The issue of assessing individual performance during group or team work excites a lot of debate at meetings of academic engineers. Setting aside the practicalities for a moment there are two key questions: How can you be fair to individual students without imposing an unacceptable workload on either the students or yourself? How can you ensure that all students meet all the learning outcomes defined for the team exercise? These two questions should make you consider carefully a) what learning outcomes you set, and b) how much help, whether human or technological, is available to you. I cannot solve those problems for you, but I can give an idea of the range of techniques available:
Among the assessment techniques you could use, whatever the task and the assessed output, are:
|1||Assigning a group mark and giving it to every member of the group.||This requires the least effort but might be the least fair to an individual.|
|2||Assigning a group mark and allowing the group to moderate it by mutual agreement (perhaps by up to 30 percentage points) for each member, as long as the overall group average is maintained.||This requires group buy-in and some effort from them (but not much from you). The exercise of negotiating how to apportion a fraction of the marks is a good learning experience for the students.|
|3||Assigning individual marks to each student, based perhaps on your observation of the group work and a separate oral or written submission from every student.||This is very hard work for you, and almost impossible if the number of groups is large. It can be made easier if there is a single final group report, with the author(s) of each section clearly identified.|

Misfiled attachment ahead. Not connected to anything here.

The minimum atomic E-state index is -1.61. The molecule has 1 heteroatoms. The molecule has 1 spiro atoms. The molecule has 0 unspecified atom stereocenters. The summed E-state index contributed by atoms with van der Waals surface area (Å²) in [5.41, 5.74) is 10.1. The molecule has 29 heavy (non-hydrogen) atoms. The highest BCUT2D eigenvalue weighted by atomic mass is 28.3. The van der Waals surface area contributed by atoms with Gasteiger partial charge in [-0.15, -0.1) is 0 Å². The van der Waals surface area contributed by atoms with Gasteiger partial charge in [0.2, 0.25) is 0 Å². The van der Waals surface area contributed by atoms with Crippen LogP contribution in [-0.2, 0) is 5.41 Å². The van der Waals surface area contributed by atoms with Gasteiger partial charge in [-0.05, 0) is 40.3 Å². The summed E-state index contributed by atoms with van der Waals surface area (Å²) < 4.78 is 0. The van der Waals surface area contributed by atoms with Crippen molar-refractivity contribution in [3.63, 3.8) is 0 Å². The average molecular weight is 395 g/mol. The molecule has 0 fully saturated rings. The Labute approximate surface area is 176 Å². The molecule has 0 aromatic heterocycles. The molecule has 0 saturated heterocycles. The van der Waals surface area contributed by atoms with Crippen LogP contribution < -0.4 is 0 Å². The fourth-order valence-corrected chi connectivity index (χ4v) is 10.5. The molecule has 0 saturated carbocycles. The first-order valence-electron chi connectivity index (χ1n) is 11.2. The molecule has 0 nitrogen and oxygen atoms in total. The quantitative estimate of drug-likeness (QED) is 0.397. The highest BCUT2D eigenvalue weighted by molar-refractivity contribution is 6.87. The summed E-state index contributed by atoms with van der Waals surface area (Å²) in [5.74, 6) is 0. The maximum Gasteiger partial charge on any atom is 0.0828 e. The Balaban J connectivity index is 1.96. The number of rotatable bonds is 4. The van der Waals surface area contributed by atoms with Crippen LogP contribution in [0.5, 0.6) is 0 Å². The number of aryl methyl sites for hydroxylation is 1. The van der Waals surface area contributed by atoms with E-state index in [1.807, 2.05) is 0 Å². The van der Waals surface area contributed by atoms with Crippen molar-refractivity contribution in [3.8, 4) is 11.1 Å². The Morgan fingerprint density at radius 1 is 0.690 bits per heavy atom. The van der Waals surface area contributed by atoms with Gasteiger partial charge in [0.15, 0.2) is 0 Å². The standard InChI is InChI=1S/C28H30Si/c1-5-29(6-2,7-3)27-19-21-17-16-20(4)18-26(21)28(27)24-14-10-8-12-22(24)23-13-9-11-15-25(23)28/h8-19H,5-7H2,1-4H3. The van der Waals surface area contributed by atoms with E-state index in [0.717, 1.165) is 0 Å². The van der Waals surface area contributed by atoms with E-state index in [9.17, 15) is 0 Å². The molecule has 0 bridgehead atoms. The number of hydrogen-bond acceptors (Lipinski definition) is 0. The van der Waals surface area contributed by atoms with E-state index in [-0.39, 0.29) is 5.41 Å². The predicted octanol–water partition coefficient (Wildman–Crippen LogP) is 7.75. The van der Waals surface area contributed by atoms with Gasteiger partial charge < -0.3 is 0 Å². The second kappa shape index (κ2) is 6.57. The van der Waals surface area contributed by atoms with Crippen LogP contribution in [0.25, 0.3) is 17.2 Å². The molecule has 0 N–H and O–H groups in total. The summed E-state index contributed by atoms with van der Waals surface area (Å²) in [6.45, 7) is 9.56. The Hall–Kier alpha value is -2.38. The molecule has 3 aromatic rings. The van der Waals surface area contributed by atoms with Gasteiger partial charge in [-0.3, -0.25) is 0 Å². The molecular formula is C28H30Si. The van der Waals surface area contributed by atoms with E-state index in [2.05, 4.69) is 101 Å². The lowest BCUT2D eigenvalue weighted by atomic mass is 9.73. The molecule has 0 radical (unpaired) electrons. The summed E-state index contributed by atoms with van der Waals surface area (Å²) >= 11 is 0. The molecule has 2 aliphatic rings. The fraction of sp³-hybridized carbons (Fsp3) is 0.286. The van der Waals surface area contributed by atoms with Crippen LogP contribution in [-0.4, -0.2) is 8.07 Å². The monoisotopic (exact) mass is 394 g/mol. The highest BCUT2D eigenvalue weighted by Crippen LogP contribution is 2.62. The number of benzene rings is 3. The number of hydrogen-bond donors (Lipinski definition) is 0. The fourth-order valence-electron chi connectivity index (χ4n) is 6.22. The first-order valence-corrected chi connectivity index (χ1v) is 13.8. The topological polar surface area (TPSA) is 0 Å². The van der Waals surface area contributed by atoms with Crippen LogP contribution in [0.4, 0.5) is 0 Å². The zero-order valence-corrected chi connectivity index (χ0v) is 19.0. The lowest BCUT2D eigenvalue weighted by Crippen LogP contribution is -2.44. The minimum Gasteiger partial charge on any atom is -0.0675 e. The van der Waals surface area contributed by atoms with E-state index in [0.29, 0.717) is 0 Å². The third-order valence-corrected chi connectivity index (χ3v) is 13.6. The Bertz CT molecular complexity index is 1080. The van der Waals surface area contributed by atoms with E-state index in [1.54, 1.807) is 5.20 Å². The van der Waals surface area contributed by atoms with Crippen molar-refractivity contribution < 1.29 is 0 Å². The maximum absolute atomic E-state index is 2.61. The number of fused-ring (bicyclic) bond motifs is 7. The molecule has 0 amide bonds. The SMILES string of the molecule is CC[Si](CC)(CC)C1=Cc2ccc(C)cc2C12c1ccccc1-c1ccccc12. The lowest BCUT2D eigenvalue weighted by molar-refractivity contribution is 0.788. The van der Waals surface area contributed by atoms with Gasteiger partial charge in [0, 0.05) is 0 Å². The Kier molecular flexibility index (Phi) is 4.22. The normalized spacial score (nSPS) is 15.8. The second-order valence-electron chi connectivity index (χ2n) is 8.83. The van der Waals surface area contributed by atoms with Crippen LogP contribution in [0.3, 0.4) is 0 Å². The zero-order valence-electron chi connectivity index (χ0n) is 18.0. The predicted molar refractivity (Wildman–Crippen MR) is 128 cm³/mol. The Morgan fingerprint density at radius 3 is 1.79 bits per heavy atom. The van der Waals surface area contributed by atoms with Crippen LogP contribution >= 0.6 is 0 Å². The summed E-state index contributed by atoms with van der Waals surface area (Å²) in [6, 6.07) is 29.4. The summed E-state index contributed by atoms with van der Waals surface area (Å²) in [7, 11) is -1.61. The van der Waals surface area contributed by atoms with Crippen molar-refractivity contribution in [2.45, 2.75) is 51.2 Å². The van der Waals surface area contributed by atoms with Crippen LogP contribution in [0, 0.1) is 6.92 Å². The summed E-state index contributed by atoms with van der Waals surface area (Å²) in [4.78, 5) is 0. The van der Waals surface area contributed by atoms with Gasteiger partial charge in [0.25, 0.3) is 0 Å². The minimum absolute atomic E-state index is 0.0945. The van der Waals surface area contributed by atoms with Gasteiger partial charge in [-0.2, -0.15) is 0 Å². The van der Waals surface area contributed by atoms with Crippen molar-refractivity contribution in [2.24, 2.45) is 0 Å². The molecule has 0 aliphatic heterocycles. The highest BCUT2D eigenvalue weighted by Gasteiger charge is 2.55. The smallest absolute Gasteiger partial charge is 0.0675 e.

|4||Assigning a group mark, but moderating it for each student based on input from all other students in the group.||This sounds complicated and would require a lot of paperwork, but is manageable using software such as WebPA (2002 onwards), [http://webpaproject.lboro.ac.uk/] which largely automates the processes and permits anonymous marking of students by students (or it can be transparent if you wish). Students can lean a great deal from seeing the comments of their peers on their contribution.|
Bear in mind that most students rarely see the work produced by other students. Unlike you, who see many examples of student work, they therefore have little experience of what a good (or a bad) piece of work looks like. An approach such as WebPA helps to provide some insight into the student as others see her.